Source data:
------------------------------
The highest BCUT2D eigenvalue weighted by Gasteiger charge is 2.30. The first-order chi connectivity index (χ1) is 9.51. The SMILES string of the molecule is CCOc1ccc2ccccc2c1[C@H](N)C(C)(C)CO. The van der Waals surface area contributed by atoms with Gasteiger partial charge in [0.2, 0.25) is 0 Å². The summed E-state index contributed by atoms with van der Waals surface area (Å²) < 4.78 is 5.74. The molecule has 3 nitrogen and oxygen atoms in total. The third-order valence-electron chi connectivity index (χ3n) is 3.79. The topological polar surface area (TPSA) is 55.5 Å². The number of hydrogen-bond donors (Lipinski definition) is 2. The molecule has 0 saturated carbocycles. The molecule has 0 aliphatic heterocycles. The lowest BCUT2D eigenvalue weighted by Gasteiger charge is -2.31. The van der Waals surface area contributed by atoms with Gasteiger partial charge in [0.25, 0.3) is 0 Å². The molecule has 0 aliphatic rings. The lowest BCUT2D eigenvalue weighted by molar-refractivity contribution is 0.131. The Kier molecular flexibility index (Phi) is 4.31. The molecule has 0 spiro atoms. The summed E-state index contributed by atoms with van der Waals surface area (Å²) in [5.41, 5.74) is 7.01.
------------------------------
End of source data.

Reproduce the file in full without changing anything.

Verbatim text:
The highest BCUT2D eigenvalue weighted by Gasteiger charge is 2.30. The first-order chi connectivity index (χ1) is 9.51. The SMILES string of the molecule is CCOc1ccc2ccccc2c1[C@H](N)C(C)(C)CO. The van der Waals surface area contributed by atoms with Gasteiger partial charge in [0.2, 0.25) is 0 Å². The summed E-state index contributed by atoms with van der Waals surface area (Å²) < 4.78 is 5.74. The molecule has 3 nitrogen and oxygen atoms in total. The third-order valence-electron chi connectivity index (χ3n) is 3.79. The topological polar surface area (TPSA) is 55.5 Å². The number of hydrogen-bond donors (Lipinski definition) is 2. The molecule has 0 saturated carbocycles. The molecule has 0 aliphatic heterocycles. The lowest BCUT2D eigenvalue weighted by Gasteiger charge is -2.31. The van der Waals surface area contributed by atoms with Gasteiger partial charge in [0.25, 0.3) is 0 Å². The molecule has 0 aliphatic rings. The lowest BCUT2D eigenvalue weighted by molar-refractivity contribution is 0.131. The Kier molecular flexibility index (Phi) is 4.31. The molecule has 0 spiro atoms. The summed E-state index contributed by atoms with van der Waals surface area (Å²) in [5.41, 5.74) is 7.01.